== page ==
Honing the Keys to the City: Refining the United States Marine Corps Reconnaissance Force for Urban Ground Combat Operations

by Russell W. Glenn, Jamison Jo Medby, Scott Gerwehr, Frederick J. Gellert, Andrew O'Donnell


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U.S. forces have little live-fire experience with urban warfare, and much of that experience is dated (Hue, South Vietnam, in 1968 and Panama City, Panama, in 1989) or more suited as a negative example (Mogadishu, Somalia). This report seeks to identify current shortfalls in the area of urban ground combat reconnaissance and provide input to assist in the creation of urban combat reconnaissance tactics, techniques, and procedures (TTP) for the U.S. Marine Corps. The authors discuss four distinct challenges: the constant adaptation demanded by the environment, the complexity of tactical ground reconnaissance in built-up areas, the extraordinary demands of urban operations on military personnel, and the unique demands of these operations on equipment and technology. The analysts' main purpose is to narrow the gap between the sum of these challenges and the doctrinal, training, and equipment solutions immediately or soon-to-be at hand.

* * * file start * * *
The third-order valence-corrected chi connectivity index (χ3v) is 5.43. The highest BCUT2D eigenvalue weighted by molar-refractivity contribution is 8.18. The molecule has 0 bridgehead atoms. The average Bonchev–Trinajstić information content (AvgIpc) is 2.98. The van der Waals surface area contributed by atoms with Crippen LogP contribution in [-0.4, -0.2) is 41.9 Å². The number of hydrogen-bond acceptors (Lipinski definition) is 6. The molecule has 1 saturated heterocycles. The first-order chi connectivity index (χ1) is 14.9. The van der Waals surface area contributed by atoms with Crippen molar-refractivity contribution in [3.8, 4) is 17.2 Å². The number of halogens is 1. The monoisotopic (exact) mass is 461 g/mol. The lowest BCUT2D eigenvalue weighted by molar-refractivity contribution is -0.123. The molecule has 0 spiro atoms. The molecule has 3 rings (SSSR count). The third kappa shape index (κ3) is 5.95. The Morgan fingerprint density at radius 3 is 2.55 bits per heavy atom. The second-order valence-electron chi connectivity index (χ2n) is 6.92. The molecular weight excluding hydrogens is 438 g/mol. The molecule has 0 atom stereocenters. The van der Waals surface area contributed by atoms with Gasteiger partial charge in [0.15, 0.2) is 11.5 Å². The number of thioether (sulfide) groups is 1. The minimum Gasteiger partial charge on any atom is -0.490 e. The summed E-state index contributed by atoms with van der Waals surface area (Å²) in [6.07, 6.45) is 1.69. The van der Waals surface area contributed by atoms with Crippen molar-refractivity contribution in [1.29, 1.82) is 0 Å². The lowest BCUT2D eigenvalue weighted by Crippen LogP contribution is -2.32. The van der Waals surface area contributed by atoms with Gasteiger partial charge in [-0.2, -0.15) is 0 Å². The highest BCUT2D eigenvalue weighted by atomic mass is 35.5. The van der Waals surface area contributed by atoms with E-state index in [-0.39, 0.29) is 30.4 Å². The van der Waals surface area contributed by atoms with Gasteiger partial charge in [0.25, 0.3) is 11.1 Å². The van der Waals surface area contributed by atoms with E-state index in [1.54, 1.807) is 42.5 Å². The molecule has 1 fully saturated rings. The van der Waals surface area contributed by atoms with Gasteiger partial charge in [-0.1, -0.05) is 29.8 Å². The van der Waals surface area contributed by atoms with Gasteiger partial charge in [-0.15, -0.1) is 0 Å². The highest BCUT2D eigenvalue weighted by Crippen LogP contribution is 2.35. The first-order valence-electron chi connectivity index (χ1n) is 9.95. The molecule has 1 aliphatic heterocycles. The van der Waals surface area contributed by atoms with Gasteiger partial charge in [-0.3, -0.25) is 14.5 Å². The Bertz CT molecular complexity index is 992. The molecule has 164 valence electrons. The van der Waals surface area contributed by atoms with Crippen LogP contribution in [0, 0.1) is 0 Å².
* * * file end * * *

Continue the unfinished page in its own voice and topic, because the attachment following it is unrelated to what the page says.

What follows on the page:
Table of Contents

  • Summary

  • Preface

    All Prefatory Materials

  • Chapter One


  • Chapter Two

    Shortfalls in USMC Urban Ground Combat Reconnaissance

  • Chapter Three

    Urban Ground Combat Tactics, Techniques, and Procedures Considerations

  • Chapter Four


  • Appendix

  • Supplemental

    Supplementary Materials

The research described in this report was sponsored by the United States Marine Corps. The research was conducted in RAND's National Defense Research Institute, a federally funded research and development center.

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